But several factors impede the industry’s ability to grow and strengthen its market position. Among these is a regulatory process that is slow to approve new sites or amendments to existing leases. This leaves the industry with too many small, unproductive and high cost sites. Poor social licence arising from the public’s belief that salmon farming is responsible for damage to wild stocks undoubtedly contributes to the slow pace of regulatory approvals. Provincial duty to consult and accommodate First Nations’ rights and title interests must be factored into decision-making processes and timelines.

Table 20
SWOT analysis for British Columbia aquaculture 

  Salmon Oyster/clam
Strengths
  • Close to strong U.S. market
  • Rising prices/profitable industry
  • Excellent fish health
  • Consolidated industry
  • Excellent support services industry
  • Good biophysical conditions
  • Strong local/regional market
Weaknesses
  • Poor social licence
  • Slow regulatory process
  • Below optimal biophysical conditions
  • Small farms/high production costs
  • Poor investment climate
  • Fragmented industry
  • Small production units
  • Poor investment climate
  • Limited seed production
  • Limited technology transfer
Opportunities
  • Scope for growth in exposed sites
  • Area separation/management & reduced risk
  • Market strength through closer retail links
  • Agreements with First Nations
  • Value added processing
  • Increased site productivity
  • Room for expansion
  • Scope for species diversification
  • Export market
Threats
  • Reduced output: disease and sea lice
  • No growth: no access to new sites
  • Price pressure: Norway enters U.S. market
  • Profitability: stronger Canadian dollar
  • Operations: labour shortages
  • No growth: opposition to expansion
  • Reduced output: water quality/disease
  • Operations: labor shortages

In addition to the challenges of achieving growth within the constraints of a slow regulatory process, the industry cites a number of threats to current levels of profitability.  Norwegian producers are making a concerted effort to expand into the U.S. market, filling the void left by Chile. This would mean downward pressure on prices and reduced market share.  The stronger Canadian dollar also means reduced profits, given the substantial dependence on the U.S. market (over 70% of production).  Finding adequate supplies of labour for farm and processing operations is not currently an issue due to the economic downturn.  But labour shortages have caused difficulties in the past and could do so in future when the economy recovers.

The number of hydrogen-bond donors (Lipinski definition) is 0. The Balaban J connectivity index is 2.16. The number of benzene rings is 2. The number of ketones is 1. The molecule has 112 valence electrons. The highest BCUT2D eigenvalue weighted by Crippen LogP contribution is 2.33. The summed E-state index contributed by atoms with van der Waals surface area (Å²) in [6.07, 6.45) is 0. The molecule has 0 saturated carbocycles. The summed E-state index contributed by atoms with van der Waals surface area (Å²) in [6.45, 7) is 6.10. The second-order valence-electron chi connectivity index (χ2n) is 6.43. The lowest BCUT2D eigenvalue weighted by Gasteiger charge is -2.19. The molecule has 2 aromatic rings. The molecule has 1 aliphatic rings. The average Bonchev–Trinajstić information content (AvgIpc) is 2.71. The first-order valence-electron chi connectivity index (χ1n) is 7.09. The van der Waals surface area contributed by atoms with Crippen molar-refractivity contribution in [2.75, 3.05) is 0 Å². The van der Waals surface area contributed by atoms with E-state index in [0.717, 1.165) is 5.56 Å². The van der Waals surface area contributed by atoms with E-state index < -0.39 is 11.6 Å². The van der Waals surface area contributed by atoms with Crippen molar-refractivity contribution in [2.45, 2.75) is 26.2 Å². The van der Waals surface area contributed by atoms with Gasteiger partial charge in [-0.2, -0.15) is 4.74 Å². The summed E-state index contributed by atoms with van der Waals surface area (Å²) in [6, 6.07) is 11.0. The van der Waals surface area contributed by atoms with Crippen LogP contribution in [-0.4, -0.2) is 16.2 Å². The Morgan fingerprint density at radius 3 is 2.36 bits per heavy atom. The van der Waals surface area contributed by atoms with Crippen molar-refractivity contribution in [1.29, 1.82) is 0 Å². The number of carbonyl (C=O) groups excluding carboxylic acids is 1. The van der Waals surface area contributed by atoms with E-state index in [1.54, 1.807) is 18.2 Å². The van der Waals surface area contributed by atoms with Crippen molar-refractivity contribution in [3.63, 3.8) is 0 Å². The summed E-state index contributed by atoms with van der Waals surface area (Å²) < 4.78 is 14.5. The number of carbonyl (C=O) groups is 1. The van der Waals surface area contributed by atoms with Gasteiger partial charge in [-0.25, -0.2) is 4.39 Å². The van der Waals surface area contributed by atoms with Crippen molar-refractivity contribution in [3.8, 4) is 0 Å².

Gaining access to new sites means developing mutually beneficial operating agreements with First Nations, on whose lands many of these high productivity sites are located.  Several of these agreements are already in place.  Their objectives are to facilitate dialogue with First Nations, encourage and provide a framework for direct participation in the industry, and provide operational security for the company and potential for growth. If implemented effectively, protocol agreements create capacity amongst First Nations and generate economic opportunity.  The participation of the Kitasoo First Nation represents one of the leading examples of how aquaculture can benefit traditional communities.  The Kitasoo operate a salmon farm and processing plant, which together, employ some 45 members of the Band and generate about $1.5 million in income annually.

Implications for linkage industries

The impact on linkage industries occurs more or less in proportion to the change in salmon production, though some industries could be more affected than others depending on whether the growth occurs through more productive use of existing sites, or through an expansion in the number of sites.  For example, the impact on cage manufacturers, maintenance companies and dive companies depends mainly on the number of sites (and cages), while the impact on feed companies, transportation companies and suppliers of packaging and theraputants depends on the number of fish in the water.

Since industry growth is contingent mainly on access to new sites, then achieving industry growth of 10% could be expected to cause a proportional expansion in all support industries. Without knowing more about the capacity utilization of the various industries, it is probably safe to assume that all or most could handle a 10% expansion without needing to invest in new plant and equipment. In other words, the ability of linkage industries to meet the increased salmon industry production would occur primarily by increasing throughput and adding employees.

Shellfish

Opportunities and challenges

Studies indicate that the shellfish farming industry has considerable opportunity for growth, considering market potential, estimates of capable marine lands, and through productivity increases.[17] But the industry has grown slowly over the past decade, and faces several challenges in meeting its potential.

With some notable exceptions, the industry is composed of many small family-owned enterprises.  While this is a good thing from the perspective of indigenous development in rural areas, because the industry is composed of small production units it lacks the financial resources to support technological innovation, resulting in low productivity, low margins and difficulty attracting and retaining a labour force.  A fragmented industry also faces challenges in conducting its marketing effectively. These characteristics combine to create a poor investment climate.